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2 Keys to Millennial Retention: Personality Assessments and People Analytics


Tue May 03 2016

2 Keys to Millennial Retention: Personality Assessments and People Analytics

“At least 40 percent of Millennials see themselves staying at their current organization for a minimum of nine years”.

—Jennifer Deal and Alec Levenson (2016) 


I know what you are thinking: “That can’t be right. Millennials see themselves staying with their current employer for nine years?” Indeed, many people think that Millennials are only focused on job hopping and taking the next excellent adventure, but it is time to dispel these generational generalities.

Myths vs. Reality

There is little doubt that Millennials are smart, talented, and ambitious. What’s more, they are often misunderstood by those of us responsible for selecting, hiring, developing, and retaining them. Today’s workforce is more diverse, complex, and challenging than ever before. Over the next 10 years, organizations big and small may succeed or fail based on how they embrace Millennial workers. 

In their recent book What Millennials Want from Work: How to Maximize Engagement in Today’s Workforce, Jennifer Deal and Alec Levenson dispel many of the stereotypes about Millennials, such as that they are inherently disloyal to their employers. Deal and Levenson studied 25,000 Millennials in 22 countries, and 78 percent held professional, managerial, or executive positions. Through our surveys, interviews, and focus groups, they found that many Millennials “are perfectly willing—even eager—to stay.”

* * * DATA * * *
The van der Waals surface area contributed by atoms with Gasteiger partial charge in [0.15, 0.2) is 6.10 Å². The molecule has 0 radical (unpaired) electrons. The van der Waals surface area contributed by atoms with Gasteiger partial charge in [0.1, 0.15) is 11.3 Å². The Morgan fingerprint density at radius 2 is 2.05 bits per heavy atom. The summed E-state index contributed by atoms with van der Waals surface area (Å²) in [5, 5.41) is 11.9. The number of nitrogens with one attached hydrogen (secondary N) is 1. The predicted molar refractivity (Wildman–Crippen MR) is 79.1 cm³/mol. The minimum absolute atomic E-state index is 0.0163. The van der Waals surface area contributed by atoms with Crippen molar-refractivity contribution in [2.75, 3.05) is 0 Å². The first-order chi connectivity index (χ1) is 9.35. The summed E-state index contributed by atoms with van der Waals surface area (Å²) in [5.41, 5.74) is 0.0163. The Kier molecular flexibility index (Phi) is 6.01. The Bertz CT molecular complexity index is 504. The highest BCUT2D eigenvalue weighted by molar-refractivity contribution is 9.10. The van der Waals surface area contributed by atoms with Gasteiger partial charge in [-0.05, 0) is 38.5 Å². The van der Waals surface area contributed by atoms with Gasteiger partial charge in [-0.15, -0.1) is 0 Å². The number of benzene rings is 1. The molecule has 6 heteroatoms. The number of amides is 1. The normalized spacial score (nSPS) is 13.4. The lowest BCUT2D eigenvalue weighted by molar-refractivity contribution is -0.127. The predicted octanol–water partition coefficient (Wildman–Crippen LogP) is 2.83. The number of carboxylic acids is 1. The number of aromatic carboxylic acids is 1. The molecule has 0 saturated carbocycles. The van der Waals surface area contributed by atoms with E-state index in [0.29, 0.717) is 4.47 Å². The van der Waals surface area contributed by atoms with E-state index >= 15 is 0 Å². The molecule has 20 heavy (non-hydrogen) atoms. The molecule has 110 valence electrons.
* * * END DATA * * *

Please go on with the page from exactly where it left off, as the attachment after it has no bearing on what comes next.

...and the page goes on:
The authors go on to say that “...at least 40 percent of Millennials see themselves staying at their current organization for a minimum of nine years.” In fact, like many of us in the workforce, Deal and Levenson indicate that Millennials “are concerned about financial security, and they believe work-life integration is easier to attain when you stay with one organization for many years.” 

To drive business forward in 2016 and beyond, organizations need to modify the way they inspire, motivate, and connect with Millennials—increasing engagement and retention. Adopting a different approach to understanding what drives Millennials and how to engage, lead, and work with them will positively contribute to your corporate culture, strategic direction, and bottom line. As part of this unique approach, it’s helpful to dig deep to uncover Millennials’ motivations, natural tendencies, and personalities.


Enter Assessments and Analytics

Valid and reliable assessments enable organizations to assemble the building blocks that can help reduce turnover, increase job satisfaction, improve alignment with career expectations, and increase effectiveness across multi-generational teams. Once managers have a unique personality profile for individual employees, they can leverage people analytics to align the fit between each employee and their work environment.  

Effectively pairing information obtained from personality assessments with people analytics presents talent leaders with four ways to reduce Millennial turnover and improve long-term organizational fit.